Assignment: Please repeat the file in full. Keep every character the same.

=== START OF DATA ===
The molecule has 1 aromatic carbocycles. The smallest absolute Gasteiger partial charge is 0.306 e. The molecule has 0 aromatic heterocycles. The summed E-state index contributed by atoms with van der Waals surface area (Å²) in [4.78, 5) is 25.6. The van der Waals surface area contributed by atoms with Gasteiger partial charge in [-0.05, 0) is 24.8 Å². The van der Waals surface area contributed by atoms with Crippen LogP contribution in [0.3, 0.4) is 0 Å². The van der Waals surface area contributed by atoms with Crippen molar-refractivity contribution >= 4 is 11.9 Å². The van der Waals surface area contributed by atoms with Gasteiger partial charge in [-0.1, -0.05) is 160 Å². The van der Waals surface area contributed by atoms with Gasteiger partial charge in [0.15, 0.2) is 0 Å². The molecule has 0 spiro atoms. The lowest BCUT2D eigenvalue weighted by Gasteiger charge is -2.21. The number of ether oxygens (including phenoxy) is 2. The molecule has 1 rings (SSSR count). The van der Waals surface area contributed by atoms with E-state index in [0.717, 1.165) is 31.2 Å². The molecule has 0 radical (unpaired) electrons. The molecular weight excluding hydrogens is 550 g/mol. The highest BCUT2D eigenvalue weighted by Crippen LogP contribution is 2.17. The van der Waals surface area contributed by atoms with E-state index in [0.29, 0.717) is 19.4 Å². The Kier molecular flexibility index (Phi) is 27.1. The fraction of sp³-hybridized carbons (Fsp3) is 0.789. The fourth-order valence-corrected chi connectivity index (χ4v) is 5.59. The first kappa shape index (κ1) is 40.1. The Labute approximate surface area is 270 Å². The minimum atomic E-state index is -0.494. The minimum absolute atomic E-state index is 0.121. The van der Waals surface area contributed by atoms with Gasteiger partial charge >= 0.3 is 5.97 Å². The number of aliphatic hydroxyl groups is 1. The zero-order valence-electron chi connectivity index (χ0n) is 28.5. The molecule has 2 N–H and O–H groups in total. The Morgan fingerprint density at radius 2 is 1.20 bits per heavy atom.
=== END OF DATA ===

The molecule has 1 aromatic carbocycles. The smallest absolute Gasteiger partial charge is 0.306 e. The molecule has 0 aromatic heterocycles. The summed E-state index contributed by atoms with van der Waals surface area (Å²) in [4.78, 5) is 25.6. The van der Waals surface area contributed by atoms with Gasteiger partial charge in [-0.05, 0) is 24.8 Å². The van der Waals surface area contributed by atoms with Crippen LogP contribution in [0.3, 0.4) is 0 Å². The van der Waals surface area contributed by atoms with Crippen molar-refractivity contribution >= 4 is 11.9 Å². The van der Waals surface area contributed by atoms with Gasteiger partial charge in [-0.1, -0.05) is 160 Å². The van der Waals surface area contributed by atoms with Gasteiger partial charge in [0.15, 0.2) is 0 Å². The molecule has 0 spiro atoms. The lowest BCUT2D eigenvalue weighted by Gasteiger charge is -2.21. The number of ether oxygens (including phenoxy) is 2. The molecule has 1 rings (SSSR count). The van der Waals surface area contributed by atoms with E-state index in [0.717, 1.165) is 31.2 Å². The molecule has 0 radical (unpaired) electrons. The molecular weight excluding hydrogens is 550 g/mol. The highest BCUT2D eigenvalue weighted by Crippen LogP contribution is 2.17. The van der Waals surface area contributed by atoms with E-state index in [0.29, 0.717) is 19.4 Å². The Kier molecular flexibility index (Phi) is 27.1. The fraction of sp³-hybridized carbons (Fsp3) is 0.789. The fourth-order valence-corrected chi connectivity index (χ4v) is 5.59. The first kappa shape index (κ1) is 40.1. The Labute approximate surface area is 270 Å². The minimum atomic E-state index is -0.494. The minimum absolute atomic E-state index is 0.121. The van der Waals surface area contributed by atoms with Gasteiger partial charge >= 0.3 is 5.97 Å². The number of aliphatic hydroxyl groups is 1. The zero-order valence-electron chi connectivity index (χ0n) is 28.5. The molecule has 2 N–H and O–H groups in total. The Morgan fingerprint density at radius 2 is 1.20 bits per heavy atom.